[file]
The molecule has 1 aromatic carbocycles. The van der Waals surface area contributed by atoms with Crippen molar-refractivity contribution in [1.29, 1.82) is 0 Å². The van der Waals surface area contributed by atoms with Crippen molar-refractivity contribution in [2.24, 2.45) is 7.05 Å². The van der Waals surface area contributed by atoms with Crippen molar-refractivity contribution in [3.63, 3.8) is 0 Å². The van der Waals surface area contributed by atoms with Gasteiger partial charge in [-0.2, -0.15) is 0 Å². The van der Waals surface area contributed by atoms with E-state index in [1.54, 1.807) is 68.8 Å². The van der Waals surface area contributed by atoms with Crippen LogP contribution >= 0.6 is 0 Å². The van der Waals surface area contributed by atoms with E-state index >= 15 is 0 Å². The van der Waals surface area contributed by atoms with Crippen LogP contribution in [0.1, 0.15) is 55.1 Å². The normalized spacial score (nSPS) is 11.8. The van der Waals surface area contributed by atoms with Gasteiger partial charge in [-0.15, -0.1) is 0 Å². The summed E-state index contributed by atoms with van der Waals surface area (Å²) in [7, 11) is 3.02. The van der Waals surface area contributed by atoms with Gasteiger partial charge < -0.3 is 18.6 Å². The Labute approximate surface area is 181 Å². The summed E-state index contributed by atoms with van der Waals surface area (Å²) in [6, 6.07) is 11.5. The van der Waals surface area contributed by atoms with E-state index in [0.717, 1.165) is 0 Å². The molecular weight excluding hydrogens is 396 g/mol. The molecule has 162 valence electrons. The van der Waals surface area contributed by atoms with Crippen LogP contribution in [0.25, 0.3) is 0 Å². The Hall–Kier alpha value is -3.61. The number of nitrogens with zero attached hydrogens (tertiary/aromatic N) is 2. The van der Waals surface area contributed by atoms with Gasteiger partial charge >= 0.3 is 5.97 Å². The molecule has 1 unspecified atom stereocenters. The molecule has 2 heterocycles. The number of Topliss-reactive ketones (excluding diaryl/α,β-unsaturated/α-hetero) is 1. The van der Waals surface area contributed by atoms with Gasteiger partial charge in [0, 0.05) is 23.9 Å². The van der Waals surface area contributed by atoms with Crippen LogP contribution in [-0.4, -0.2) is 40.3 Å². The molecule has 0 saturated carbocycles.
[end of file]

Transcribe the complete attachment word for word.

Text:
The molecule has 1 aromatic carbocycles. The van der Waals surface area contributed by atoms with Crippen molar-refractivity contribution in [1.29, 1.82) is 0 Å². The van der Waals surface area contributed by atoms with Crippen molar-refractivity contribution in [2.24, 2.45) is 7.05 Å². The van der Waals surface area contributed by atoms with Crippen molar-refractivity contribution in [3.63, 3.8) is 0 Å². The van der Waals surface area contributed by atoms with Gasteiger partial charge in [-0.2, -0.15) is 0 Å². The van der Waals surface area contributed by atoms with E-state index in [1.54, 1.807) is 68.8 Å². The van der Waals surface area contributed by atoms with Crippen LogP contribution >= 0.6 is 0 Å². The van der Waals surface area contributed by atoms with E-state index >= 15 is 0 Å². The van der Waals surface area contributed by atoms with Crippen LogP contribution in [0.1, 0.15) is 55.1 Å². The normalized spacial score (nSPS) is 11.8. The van der Waals surface area contributed by atoms with Gasteiger partial charge in [-0.15, -0.1) is 0 Å². The summed E-state index contributed by atoms with van der Waals surface area (Å²) in [7, 11) is 3.02. The van der Waals surface area contributed by atoms with Gasteiger partial charge < -0.3 is 18.6 Å². The Labute approximate surface area is 181 Å². The summed E-state index contributed by atoms with van der Waals surface area (Å²) in [6, 6.07) is 11.5. The van der Waals surface area contributed by atoms with E-state index in [0.717, 1.165) is 0 Å². The molecular weight excluding hydrogens is 396 g/mol. The molecule has 162 valence electrons. The van der Waals surface area contributed by atoms with Crippen LogP contribution in [0.25, 0.3) is 0 Å². The Hall–Kier alpha value is -3.61. The number of nitrogens with zero attached hydrogens (tertiary/aromatic N) is 2. The van der Waals surface area contributed by atoms with Gasteiger partial charge >= 0.3 is 5.97 Å². The molecule has 1 unspecified atom stereocenters. The molecule has 2 heterocycles. The number of Topliss-reactive ketones (excluding diaryl/α,β-unsaturated/α-hetero) is 1. The van der Waals surface area contributed by atoms with Gasteiger partial charge in [0, 0.05) is 23.9 Å². The van der Waals surface area contributed by atoms with Crippen LogP contribution in [-0.4, -0.2) is 40.3 Å². The molecule has 0 saturated carbocycles.